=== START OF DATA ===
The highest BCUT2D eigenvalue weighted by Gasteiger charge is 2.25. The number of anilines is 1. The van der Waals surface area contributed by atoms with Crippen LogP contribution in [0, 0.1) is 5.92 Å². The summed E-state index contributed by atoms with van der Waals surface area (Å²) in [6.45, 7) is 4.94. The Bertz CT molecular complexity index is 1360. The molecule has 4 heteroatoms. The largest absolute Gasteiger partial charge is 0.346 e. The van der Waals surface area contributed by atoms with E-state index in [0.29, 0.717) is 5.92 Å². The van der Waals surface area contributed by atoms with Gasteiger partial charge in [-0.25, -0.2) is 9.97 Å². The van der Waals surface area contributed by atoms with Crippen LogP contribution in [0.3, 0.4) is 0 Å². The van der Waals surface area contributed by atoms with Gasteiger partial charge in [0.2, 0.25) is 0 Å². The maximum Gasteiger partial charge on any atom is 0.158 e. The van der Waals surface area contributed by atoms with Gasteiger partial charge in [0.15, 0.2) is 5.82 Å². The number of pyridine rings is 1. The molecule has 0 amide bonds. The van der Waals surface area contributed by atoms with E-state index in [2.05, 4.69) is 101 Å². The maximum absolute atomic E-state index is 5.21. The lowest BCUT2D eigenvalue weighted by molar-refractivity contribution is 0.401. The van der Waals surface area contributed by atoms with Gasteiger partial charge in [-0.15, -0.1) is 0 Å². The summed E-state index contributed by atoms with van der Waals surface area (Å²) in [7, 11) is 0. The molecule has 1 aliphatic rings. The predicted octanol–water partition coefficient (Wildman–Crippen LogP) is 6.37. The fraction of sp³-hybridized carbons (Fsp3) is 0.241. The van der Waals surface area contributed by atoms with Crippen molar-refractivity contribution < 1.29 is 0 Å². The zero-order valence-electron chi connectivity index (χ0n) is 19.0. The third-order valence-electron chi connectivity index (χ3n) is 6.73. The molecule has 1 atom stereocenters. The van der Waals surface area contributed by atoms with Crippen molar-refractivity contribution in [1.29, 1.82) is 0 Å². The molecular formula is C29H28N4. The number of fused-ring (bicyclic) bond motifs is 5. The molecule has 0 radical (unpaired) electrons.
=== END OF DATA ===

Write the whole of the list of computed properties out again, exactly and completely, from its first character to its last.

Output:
The highest BCUT2D eigenvalue weighted by Gasteiger charge is 2.25. The number of anilines is 1. The van der Waals surface area contributed by atoms with Crippen LogP contribution in [0, 0.1) is 5.92 Å². The summed E-state index contributed by atoms with van der Waals surface area (Å²) in [6.45, 7) is 4.94. The Bertz CT molecular complexity index is 1360. The molecule has 4 heteroatoms. The largest absolute Gasteiger partial charge is 0.346 e. The van der Waals surface area contributed by atoms with E-state index in [0.29, 0.717) is 5.92 Å². The van der Waals surface area contributed by atoms with Gasteiger partial charge in [-0.25, -0.2) is 9.97 Å². The van der Waals surface area contributed by atoms with Crippen LogP contribution in [0.3, 0.4) is 0 Å². The van der Waals surface area contributed by atoms with Gasteiger partial charge in [0.2, 0.25) is 0 Å². The maximum Gasteiger partial charge on any atom is 0.158 e. The van der Waals surface area contributed by atoms with Gasteiger partial charge in [0.15, 0.2) is 5.82 Å². The number of pyridine rings is 1. The molecule has 0 amide bonds. The van der Waals surface area contributed by atoms with E-state index in [2.05, 4.69) is 101 Å². The maximum absolute atomic E-state index is 5.21. The lowest BCUT2D eigenvalue weighted by molar-refractivity contribution is 0.401. The van der Waals surface area contributed by atoms with Gasteiger partial charge in [-0.15, -0.1) is 0 Å². The summed E-state index contributed by atoms with van der Waals surface area (Å²) in [7, 11) is 0. The molecule has 1 aliphatic rings. The predicted octanol–water partition coefficient (Wildman–Crippen LogP) is 6.37. The fraction of sp³-hybridized carbons (Fsp3) is 0.241. The van der Waals surface area contributed by atoms with Crippen molar-refractivity contribution < 1.29 is 0 Å². The zero-order valence-electron chi connectivity index (χ0n) is 19.0. The third-order valence-electron chi connectivity index (χ3n) is 6.73. The molecule has 1 atom stereocenters. The van der Waals surface area contributed by atoms with Crippen molar-refractivity contribution in [1.29, 1.82) is 0 Å². The molecular formula is C29H28N4. The number of fused-ring (bicyclic) bond motifs is 5. The molecule has 0 radical (unpaired) electrons.